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'Witch' fails to cast spell on viewers

If this critic can stop just one person from wasting their money on "The Blair Witch Project," then maybe, just maybe, she will feel as though she has done some good.

Never has a supposedly "scary" film been as disappointing as this lame concept movie. That's too bad, because this movie had a lot of potential. Instead of the standard run-of-the-mill slasher movies that generally populate movie theatres this time of year, it would have been nice for first-time directors Daniel Myrick and Eduard Sanchez to create a movie that actually sent chills up and down the audience's spine.

The only scary thing about "The Blair Witch Project" was that I took extra time out of my day to wait in a long line and buy tickets for the movie hours before it began.

Here's the promising set-up: three film students set off to make a documentary about a witch legend in the woods of Maryland and record the whole thing in home video style. Sounds pretty interesting, right? They videotape some locals about the legend and it is all very believable (though only mildly interesting--it is the same campfire ghost story that has been tossed around for generations, with nothing new to add to it).

Then they actually get into the woods. The audience waits and waits ... and waits for the film to become suspenseful. The anticipation is what is supposed to scare; odd sounds and sudden cuts should leave audiences frazzled and unsure of what is happening.

But as plausible as it is that the film's three protagonists were scared out of their wits, the audience never gets to feel that. Too much of the action happens off-screen to fully arrest the audience. In fact, the actors and directors both have trouble conveying what is going on in a scene for too much of the movie.

The main flaw of the movie is in its docu-thriller style. The shaky camera movements only alienate the audience, rather than plunge them into the woods with the actors. A bigger mistake was having the three actors spend the bulk of the movie arguing with one another. This may create tension, but no suspense. Why pay to see that when one can just go home and watch "The Real World?"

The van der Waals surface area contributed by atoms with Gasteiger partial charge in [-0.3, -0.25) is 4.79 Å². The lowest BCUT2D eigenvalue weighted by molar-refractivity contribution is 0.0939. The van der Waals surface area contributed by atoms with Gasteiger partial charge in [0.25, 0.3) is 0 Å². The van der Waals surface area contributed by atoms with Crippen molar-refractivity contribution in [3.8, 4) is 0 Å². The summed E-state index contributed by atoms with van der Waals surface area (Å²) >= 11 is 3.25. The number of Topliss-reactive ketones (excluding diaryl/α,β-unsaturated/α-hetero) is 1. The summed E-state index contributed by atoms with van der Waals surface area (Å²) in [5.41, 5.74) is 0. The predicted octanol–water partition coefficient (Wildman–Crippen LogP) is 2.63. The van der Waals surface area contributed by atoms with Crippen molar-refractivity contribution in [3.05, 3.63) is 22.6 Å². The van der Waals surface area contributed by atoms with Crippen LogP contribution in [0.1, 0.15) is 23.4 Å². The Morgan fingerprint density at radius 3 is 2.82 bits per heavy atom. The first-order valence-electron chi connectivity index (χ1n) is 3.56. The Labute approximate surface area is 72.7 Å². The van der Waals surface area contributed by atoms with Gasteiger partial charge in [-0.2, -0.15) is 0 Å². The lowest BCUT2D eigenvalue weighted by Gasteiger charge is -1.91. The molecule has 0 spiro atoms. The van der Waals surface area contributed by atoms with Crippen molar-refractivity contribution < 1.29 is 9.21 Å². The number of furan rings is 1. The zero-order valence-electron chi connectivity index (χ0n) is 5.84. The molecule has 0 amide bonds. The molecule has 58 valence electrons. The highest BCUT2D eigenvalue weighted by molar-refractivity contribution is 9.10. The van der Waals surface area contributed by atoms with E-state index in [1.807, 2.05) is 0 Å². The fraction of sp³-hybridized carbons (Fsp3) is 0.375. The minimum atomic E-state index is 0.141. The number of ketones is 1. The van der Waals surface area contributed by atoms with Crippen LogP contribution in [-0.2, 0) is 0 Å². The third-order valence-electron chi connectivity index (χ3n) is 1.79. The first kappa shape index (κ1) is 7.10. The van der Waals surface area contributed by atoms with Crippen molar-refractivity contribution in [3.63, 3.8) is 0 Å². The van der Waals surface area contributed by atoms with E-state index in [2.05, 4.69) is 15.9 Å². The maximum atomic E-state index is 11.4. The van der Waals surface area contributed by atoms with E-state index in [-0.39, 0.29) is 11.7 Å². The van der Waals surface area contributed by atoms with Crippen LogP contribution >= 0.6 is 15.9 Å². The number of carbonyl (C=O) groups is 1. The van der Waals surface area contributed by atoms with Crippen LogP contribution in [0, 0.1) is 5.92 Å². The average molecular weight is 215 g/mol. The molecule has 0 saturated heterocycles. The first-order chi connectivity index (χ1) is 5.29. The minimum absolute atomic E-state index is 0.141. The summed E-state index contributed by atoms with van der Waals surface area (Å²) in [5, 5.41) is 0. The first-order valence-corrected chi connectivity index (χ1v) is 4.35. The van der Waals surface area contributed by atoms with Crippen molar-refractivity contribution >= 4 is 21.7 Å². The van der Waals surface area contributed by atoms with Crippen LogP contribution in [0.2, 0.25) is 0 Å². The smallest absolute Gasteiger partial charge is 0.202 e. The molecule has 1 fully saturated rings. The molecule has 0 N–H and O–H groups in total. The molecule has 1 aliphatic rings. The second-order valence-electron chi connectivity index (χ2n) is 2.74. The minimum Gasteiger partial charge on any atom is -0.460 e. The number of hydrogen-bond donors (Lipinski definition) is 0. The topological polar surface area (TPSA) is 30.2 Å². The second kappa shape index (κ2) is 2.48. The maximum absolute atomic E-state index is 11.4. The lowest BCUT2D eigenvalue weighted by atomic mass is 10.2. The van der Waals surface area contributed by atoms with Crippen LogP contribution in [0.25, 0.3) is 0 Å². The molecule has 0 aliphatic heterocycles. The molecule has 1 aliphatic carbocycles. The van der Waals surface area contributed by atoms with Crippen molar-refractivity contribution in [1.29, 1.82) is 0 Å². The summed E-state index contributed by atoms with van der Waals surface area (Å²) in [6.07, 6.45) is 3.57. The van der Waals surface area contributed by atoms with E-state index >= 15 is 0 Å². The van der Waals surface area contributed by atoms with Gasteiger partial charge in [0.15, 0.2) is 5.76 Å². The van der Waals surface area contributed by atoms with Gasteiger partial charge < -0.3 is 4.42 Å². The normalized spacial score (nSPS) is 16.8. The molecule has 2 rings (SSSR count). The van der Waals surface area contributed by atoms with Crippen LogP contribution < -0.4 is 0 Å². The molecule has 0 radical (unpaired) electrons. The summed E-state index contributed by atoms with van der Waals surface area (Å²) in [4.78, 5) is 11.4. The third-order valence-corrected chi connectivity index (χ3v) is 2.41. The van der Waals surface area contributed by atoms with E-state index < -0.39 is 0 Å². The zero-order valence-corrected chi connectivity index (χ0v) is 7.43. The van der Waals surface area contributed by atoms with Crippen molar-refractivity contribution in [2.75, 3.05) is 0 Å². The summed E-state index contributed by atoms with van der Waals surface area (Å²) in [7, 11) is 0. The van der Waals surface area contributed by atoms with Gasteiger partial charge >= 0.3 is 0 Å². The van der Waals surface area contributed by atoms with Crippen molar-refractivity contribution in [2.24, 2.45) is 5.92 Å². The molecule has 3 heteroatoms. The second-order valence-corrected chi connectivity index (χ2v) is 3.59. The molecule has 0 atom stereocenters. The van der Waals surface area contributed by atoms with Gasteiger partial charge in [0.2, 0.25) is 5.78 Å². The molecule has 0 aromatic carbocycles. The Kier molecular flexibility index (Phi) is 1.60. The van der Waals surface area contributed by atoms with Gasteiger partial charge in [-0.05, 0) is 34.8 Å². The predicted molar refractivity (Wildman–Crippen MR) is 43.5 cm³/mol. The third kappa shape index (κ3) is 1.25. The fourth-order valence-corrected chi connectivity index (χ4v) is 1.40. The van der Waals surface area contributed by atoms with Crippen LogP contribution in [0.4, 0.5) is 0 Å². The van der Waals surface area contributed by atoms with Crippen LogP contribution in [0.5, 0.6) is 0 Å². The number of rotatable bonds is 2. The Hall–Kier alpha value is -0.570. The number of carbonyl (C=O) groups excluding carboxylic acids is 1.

It should be said that the stars, newcomers Heather Donahue, Michael Williams, and Joshua Leonard (who use their real names in the film) do a great job of being frightened and overwhelmed. But they're not really acting--they really were stranded in the woods, left to the mercy of their directors' tricks for eight days. Just putting several people in the woods and watching them get scared does not make a movie.

Many people have said that the film would have been much scarier had they thought that the whole thing was real, that these weren't actors in a movie but a real documentary of the last days in the life of three unfortunate people. However, a film should never need to rely on a gimmick like that in order to be successful.

And so, the worst thing that can be said of a movie such as this must be said. It is not effective at all. More annoying than scary, more repetitive than innovative, Myrick and Sanchez should have taken a lesson from the great Stanley Kubrick's "The Shining," which took the notion of being stranded in the company of a murderer to new, frightening heights.

The bottom line is, the movie didn't even prevent this critic from wanting to go into the woods. If she could give the "Project" an F- in this review, she would.

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